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A federal judge approved a $750 million fine for MCI to settle fraud claims brought by the Securities and Exchange Commission in the $11 billion accounting scandal at the former WorldCom. US District Judge Jed Rakoff of New York said a higher penalty - as sought by some shareholders and telecommunications rivals - could "unfairly penalize" MCI employees by forcing the company out of business after "extraordinary efforts" to improve corporate practices. Following the decision, MCI lowered revenue and earnings projections through 2005.

HealthSouth Corp. probably can avoid bankruptcy as it seeks to recover from $2.5 billion in accounting irregularities, interim chairman Joel Gordon told shareholders and creditors Monday, reassuring them that core businesses remain "solid and profitable." It's still too early to gauge the full impact of various criminal and regulatory investigations and lawsuits, company officials noted. Eleven former executives have pleaded guilty in the scandal to date. Based in Birmingham, Ala., it's the nation's largest provider of rehabilitation and outpatient surgical services.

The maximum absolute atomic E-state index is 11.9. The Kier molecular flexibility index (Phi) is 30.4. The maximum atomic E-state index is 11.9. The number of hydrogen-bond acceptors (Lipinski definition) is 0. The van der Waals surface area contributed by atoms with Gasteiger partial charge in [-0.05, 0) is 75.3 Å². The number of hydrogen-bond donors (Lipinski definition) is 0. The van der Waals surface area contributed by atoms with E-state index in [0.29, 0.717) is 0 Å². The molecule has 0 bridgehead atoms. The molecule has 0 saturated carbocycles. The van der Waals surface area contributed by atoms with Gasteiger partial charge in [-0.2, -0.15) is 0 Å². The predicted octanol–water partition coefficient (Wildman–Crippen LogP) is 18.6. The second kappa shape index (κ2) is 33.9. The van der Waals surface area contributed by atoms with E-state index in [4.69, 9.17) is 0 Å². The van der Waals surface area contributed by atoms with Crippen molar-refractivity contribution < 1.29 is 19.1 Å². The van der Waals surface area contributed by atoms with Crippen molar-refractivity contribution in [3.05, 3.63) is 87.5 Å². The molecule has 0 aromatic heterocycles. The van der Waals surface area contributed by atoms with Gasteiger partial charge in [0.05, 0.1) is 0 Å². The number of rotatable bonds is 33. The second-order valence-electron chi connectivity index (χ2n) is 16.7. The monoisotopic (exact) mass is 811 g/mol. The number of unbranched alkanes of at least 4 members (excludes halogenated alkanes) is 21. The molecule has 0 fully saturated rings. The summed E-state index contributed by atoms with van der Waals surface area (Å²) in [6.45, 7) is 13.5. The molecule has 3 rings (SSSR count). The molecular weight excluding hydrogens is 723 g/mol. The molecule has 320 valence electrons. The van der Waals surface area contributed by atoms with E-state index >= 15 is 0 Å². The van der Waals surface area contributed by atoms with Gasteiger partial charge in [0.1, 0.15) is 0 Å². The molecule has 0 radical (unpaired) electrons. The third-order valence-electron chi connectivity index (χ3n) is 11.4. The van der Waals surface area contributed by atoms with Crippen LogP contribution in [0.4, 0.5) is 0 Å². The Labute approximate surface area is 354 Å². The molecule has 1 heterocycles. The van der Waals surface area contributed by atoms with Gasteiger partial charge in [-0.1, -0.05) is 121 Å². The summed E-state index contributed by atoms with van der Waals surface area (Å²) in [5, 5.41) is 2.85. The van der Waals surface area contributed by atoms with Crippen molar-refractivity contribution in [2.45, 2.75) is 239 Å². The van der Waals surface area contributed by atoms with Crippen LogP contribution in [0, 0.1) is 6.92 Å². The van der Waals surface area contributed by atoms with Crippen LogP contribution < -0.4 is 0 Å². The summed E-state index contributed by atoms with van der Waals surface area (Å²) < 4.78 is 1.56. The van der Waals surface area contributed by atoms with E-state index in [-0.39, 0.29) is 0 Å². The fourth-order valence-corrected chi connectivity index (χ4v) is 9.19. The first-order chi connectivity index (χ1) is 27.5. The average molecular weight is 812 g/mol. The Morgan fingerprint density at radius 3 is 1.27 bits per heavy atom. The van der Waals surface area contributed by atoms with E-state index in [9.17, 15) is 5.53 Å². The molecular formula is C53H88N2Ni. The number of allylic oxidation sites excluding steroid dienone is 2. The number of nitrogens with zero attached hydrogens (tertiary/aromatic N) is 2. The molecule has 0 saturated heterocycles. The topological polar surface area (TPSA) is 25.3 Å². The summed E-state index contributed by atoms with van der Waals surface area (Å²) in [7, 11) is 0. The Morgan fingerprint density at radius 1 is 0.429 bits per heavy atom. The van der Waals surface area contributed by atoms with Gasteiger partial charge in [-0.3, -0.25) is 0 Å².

EMC Corp., the third-largest maker of data-storage equipment, agreed to buy Legato Systems Inc. in a stock transaction valued at $1.3 billion. The deal announced Tuesday gives EMC of Hopkinton, Mass., a sales staff experienced in selling software and a market that EMC is actively pursuing as it lessens reliance on the less profitable hardware business. Legato is based in Mountain View, Calif.

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